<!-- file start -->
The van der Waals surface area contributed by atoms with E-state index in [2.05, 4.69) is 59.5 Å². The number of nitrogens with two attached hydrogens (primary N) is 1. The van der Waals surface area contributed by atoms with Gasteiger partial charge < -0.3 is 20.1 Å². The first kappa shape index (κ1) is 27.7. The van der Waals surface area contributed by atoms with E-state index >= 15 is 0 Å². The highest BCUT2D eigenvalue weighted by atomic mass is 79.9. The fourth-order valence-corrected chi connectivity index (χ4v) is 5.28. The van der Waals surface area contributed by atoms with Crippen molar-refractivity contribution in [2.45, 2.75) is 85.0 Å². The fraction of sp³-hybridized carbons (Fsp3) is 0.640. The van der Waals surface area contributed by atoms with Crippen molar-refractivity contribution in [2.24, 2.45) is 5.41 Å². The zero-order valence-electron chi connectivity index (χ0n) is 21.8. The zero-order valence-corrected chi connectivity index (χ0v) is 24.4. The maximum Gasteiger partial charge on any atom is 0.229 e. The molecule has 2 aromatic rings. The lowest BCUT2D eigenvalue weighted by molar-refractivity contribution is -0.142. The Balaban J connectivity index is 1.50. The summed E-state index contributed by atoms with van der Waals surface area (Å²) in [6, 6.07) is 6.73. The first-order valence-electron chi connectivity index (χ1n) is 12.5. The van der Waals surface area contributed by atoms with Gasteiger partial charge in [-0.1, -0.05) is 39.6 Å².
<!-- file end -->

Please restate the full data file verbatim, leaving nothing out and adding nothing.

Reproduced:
The van der Waals surface area contributed by atoms with E-state index in [2.05, 4.69) is 59.5 Å². The number of nitrogens with two attached hydrogens (primary N) is 1. The van der Waals surface area contributed by atoms with Gasteiger partial charge < -0.3 is 20.1 Å². The first kappa shape index (κ1) is 27.7. The van der Waals surface area contributed by atoms with E-state index >= 15 is 0 Å². The highest BCUT2D eigenvalue weighted by atomic mass is 79.9. The fourth-order valence-corrected chi connectivity index (χ4v) is 5.28. The van der Waals surface area contributed by atoms with Crippen molar-refractivity contribution in [2.45, 2.75) is 85.0 Å². The fraction of sp³-hybridized carbons (Fsp3) is 0.640. The van der Waals surface area contributed by atoms with Crippen molar-refractivity contribution in [2.24, 2.45) is 5.41 Å². The zero-order valence-electron chi connectivity index (χ0n) is 21.8. The zero-order valence-corrected chi connectivity index (χ0v) is 24.4. The maximum Gasteiger partial charge on any atom is 0.229 e. The molecule has 2 aromatic rings. The lowest BCUT2D eigenvalue weighted by molar-refractivity contribution is -0.142. The Balaban J connectivity index is 1.50. The summed E-state index contributed by atoms with van der Waals surface area (Å²) in [6, 6.07) is 6.73. The first-order valence-electron chi connectivity index (χ1n) is 12.5. The van der Waals surface area contributed by atoms with Gasteiger partial charge in [-0.1, -0.05) is 39.6 Å².